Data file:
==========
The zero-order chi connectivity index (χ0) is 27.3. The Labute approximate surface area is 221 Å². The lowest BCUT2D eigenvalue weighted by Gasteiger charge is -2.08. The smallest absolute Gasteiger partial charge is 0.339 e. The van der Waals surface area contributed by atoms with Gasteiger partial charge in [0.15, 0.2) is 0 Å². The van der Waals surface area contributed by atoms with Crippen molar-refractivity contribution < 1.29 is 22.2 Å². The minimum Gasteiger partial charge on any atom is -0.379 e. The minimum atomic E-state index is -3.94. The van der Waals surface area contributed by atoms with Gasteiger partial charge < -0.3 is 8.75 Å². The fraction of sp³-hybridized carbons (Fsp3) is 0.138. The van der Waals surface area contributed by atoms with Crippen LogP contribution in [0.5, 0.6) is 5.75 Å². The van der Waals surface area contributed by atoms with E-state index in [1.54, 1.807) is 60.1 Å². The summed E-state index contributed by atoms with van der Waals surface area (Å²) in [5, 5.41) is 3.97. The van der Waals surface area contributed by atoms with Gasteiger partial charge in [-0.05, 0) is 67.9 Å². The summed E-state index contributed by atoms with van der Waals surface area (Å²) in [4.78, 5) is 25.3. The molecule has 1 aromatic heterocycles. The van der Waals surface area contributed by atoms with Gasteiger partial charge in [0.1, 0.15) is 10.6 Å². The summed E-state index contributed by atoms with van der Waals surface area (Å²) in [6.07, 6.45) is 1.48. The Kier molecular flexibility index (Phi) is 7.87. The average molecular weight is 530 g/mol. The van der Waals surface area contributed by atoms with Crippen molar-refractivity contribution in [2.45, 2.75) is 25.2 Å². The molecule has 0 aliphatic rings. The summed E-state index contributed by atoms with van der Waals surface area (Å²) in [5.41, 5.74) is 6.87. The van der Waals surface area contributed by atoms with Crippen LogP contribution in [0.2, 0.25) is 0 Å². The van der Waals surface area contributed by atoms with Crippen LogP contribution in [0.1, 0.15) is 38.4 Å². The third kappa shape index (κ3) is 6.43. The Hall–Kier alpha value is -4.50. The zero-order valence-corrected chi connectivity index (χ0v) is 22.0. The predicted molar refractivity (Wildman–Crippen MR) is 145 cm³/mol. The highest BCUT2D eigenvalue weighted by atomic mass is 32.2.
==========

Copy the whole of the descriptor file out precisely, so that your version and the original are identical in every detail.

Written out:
The zero-order chi connectivity index (χ0) is 27.3. The Labute approximate surface area is 221 Å². The lowest BCUT2D eigenvalue weighted by Gasteiger charge is -2.08. The smallest absolute Gasteiger partial charge is 0.339 e. The van der Waals surface area contributed by atoms with Gasteiger partial charge in [0.15, 0.2) is 0 Å². The van der Waals surface area contributed by atoms with Crippen molar-refractivity contribution < 1.29 is 22.2 Å². The minimum Gasteiger partial charge on any atom is -0.379 e. The minimum atomic E-state index is -3.94. The van der Waals surface area contributed by atoms with Gasteiger partial charge < -0.3 is 8.75 Å². The fraction of sp³-hybridized carbons (Fsp3) is 0.138. The van der Waals surface area contributed by atoms with Crippen LogP contribution in [0.5, 0.6) is 5.75 Å². The van der Waals surface area contributed by atoms with E-state index in [1.54, 1.807) is 60.1 Å². The summed E-state index contributed by atoms with van der Waals surface area (Å²) in [5, 5.41) is 3.97. The van der Waals surface area contributed by atoms with Gasteiger partial charge in [-0.05, 0) is 67.9 Å². The summed E-state index contributed by atoms with van der Waals surface area (Å²) in [4.78, 5) is 25.3. The molecule has 1 aromatic heterocycles. The van der Waals surface area contributed by atoms with Gasteiger partial charge in [0.1, 0.15) is 10.6 Å². The summed E-state index contributed by atoms with van der Waals surface area (Å²) in [6.07, 6.45) is 1.48. The Kier molecular flexibility index (Phi) is 7.87. The average molecular weight is 530 g/mol. The van der Waals surface area contributed by atoms with Crippen molar-refractivity contribution in [2.45, 2.75) is 25.2 Å². The molecule has 0 aliphatic rings. The summed E-state index contributed by atoms with van der Waals surface area (Å²) in [5.41, 5.74) is 6.87. The van der Waals surface area contributed by atoms with Crippen LogP contribution in [0.2, 0.25) is 0 Å². The van der Waals surface area contributed by atoms with Crippen LogP contribution in [0.1, 0.15) is 38.4 Å². The third kappa shape index (κ3) is 6.43. The Hall–Kier alpha value is -4.50. The zero-order valence-corrected chi connectivity index (χ0v) is 22.0. The predicted molar refractivity (Wildman–Crippen MR) is 145 cm³/mol. The highest BCUT2D eigenvalue weighted by atomic mass is 32.2.